Saturday, November 21, 2015

Miller Peak loop, Teanaway

Miller Peak (6402') sits on the eastern end of the Teanaway, opposite last weekend's trip.

Gavin and I headed up the Miller Peak trail a few hundred yards and then cut straight up to the ridge west of Miller Creek. Our intended route was to traverse that ridge all the way out to County Line ridge and Freedom Peak before traversing back east along County Line to Miller Peak, descending the Miller Peak trail. We traversed a good many bumps, skirted some rocks but eventually cliffed out before Freedom Peak and didn't want to backtrack, drop and traverse to go around, so we headed off toward Miller Peak (which still looked sufficiently far away).

Relevant conditions:
  • We used snowshoes for everything above 5700' and kept them on until probably 4500' on the way down
  • Approximately 10 blowdowns on the Miller Peak trail, a few requiring detours around through brush and a couple duck-unders
  • Starting temperate was 18F; 23F when we finished, though "warm" on the ridges in the sun 

Reaching the ridge proper, above Miller Creek on the west
Traversing the ridge north toward County Line
Traversing to County Line; Gavin's photo
With Rainier, Earl and Stuart
Mt. Stuart and Sherpa Peak

Bobcat tracks
Traversing to County Line; Gavin's photo
On the ridge toward Freedom Peak before turning back; Miller Peak at left
Where we turned around on the ridge to Freedom
Traversing County Line ridge toward Miller Peak
Traversing toward Miller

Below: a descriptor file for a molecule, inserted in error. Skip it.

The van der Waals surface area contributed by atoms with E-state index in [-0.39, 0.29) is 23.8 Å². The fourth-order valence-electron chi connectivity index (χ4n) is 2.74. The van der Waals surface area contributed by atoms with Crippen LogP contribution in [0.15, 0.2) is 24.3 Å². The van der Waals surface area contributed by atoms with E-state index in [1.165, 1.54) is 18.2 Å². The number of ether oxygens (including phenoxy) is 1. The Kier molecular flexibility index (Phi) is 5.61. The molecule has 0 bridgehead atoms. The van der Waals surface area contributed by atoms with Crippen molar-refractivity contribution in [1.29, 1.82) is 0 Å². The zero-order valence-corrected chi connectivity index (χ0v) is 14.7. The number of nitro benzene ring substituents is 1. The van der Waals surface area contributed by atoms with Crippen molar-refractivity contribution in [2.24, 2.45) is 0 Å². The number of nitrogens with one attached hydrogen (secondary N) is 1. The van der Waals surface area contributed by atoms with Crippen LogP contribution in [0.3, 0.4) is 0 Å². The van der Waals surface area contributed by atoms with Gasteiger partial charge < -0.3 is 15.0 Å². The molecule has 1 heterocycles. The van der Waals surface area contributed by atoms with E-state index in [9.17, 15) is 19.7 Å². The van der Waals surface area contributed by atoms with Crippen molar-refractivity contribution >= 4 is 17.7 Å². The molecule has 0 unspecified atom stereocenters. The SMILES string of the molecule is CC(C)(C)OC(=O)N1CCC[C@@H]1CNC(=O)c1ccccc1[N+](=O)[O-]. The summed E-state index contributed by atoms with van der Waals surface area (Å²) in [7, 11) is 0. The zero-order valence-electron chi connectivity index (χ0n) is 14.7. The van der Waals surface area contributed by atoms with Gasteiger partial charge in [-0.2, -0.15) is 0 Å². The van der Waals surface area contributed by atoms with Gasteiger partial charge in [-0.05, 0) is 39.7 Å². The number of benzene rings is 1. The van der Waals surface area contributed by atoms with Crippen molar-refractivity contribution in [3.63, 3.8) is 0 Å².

County Line ridge to Miller Peak
County Line ridge to Miller; Gavin's photo
Miller Peak summit we-fie; Gavin's photo
Thanks Mike and Jared for taking our picture; Miller Peak summit
Descending Miller Peak
Stream fords in 23F air temp...


  1. Snowshoe hare tracks! They push off with their hind feet, then land with their front two feet in line - the hind feet "overtake" the front feet.
    This video illustrates their gait pretty well (poor bunny):

    1. We saw a lot of hare tracks as well, these are very different. Sir Hikes sent me a similar photo from AZ and they match what we thought: bobcat.

    2. Now I don't know; we saw lots of hare tracks and these were different, front were not longer like the other ones we saw, no tail/butt prints like the other ones. Hhhmmmm

  2. Yeah, I see what you mean re: the front prints... But the pattern of the prints looks so rabbit-like.
    Maybe a snowshoe hare running at a very fast pace? Or a different species of hare - e.g., a jackrabbit? (Rare in that area, but possible... I think)
    Or a jackabob? ;)